U.S. Azeris Network (USAN) started its annual letter campaign informing the American public about the events which took place in Baku on January 20, 1990, also known as Black January.
The letter provides statistical details from the book “Black January: Baku 1990. Documents and materials”, referring to data from the Ministry of Healthcare of Azerbaijan SSR: By February 1, 1990, 706 people had applied for medical assistance to medical facilities of Baku. The court medical bureau had accepted 84 persons. 73 of them with gunshot wounds (16 in their backs), smashed by APCs 8, bayoneted wounds 2. By February 9, 1990, 170 people, including 6 Russians, 7 Jews, Tatars and Lezgins, had died. Among the dead are six women and 9 children. 370 people were wounded. 321 people disappeared."
The USAN statement says that on January 19-20, 1990, sovereign Azerbaijan was invaded by 26,000 Soviet troops. A courageous resistance by Azerbaijanis to the Soviet invasion continued into February. Eventually, 170 Azerbaijanis were killed, 321 disappeared (their bodies never recovered), over 700 wounded, and still hundreds more were rounded up and detained.
In a report titled "Black January in Azerbaijan", Human Rights Watch put the events into a larger perspective: "the violence used by the Soviet Army on the night of January 19-20 was so out of proportion to the resistance offered by Azerbaijanis as to constitute an exercise in collective punishment. The punishment inflicted on Baku by Soviet soldiers may have been intended as a warning to nationalists, not only in Azerbaijan, but in the other Republics of the Soviet Union.''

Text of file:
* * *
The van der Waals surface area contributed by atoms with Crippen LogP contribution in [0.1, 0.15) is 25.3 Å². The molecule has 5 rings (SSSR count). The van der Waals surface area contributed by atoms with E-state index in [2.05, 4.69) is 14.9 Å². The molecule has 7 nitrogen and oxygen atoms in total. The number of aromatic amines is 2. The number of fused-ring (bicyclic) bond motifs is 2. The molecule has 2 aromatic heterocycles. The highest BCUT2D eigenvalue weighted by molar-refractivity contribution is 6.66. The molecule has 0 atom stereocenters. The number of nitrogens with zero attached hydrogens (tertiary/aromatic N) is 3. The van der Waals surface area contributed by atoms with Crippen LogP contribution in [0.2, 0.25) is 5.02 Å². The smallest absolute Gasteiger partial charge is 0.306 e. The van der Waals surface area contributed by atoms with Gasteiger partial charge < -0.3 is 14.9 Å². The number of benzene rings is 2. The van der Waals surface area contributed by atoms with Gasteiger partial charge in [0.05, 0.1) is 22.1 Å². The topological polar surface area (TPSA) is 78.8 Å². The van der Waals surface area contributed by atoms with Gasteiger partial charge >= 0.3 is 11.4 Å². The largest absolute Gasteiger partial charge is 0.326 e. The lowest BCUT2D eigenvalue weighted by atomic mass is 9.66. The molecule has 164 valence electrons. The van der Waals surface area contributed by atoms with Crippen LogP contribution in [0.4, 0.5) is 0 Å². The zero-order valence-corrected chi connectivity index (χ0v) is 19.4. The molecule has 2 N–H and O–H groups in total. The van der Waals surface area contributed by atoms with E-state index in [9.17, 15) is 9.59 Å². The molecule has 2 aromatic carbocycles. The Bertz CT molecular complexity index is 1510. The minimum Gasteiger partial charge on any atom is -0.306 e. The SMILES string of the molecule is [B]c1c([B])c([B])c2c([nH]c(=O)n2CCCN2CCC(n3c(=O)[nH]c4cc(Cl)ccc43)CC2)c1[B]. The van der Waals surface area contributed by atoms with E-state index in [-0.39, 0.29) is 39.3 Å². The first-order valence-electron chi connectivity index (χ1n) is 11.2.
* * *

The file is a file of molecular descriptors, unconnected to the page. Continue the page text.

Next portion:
The Soviet attack against innocent civilians in Azerbaijan followed massacres in other Soviet republics, including Kazakhstan in 1986 and Georgia in 1989 and was tragically replicated one year later in Lithuania, although the brutality of the "Black January" tragedy was the biggest exercise in collective punishment by reactionary forces of the Communist Party.
The terrible event remembered by this commemoration was an atrocity, but it also gave birth to a hope that led eventually to independence and freedom the following year. Twenty three years later, there is no sign of "Black January" declining in significance. Millions of Azerbaijanis and friends of Azerbaijan visit Martyrs' Alley in the Azeri capital, Baku on January 20th to pay tribute to the memory of their compatriots who laid their lives for the country's independence. They lay flowers on the graves of the victims and the nation's commitment to independence, democracy and freedom.
Through USAN’s letter campaign, members of Azerbaijani-American community inform the American public and call their legislators to issue proclamations and resolutions to officially commemorate the victims of January 20 by the government of the United States. The campaign will last through January 22. In the last two years, USAN has received two official resolutions on Black January from the parliaments of Texas and New York.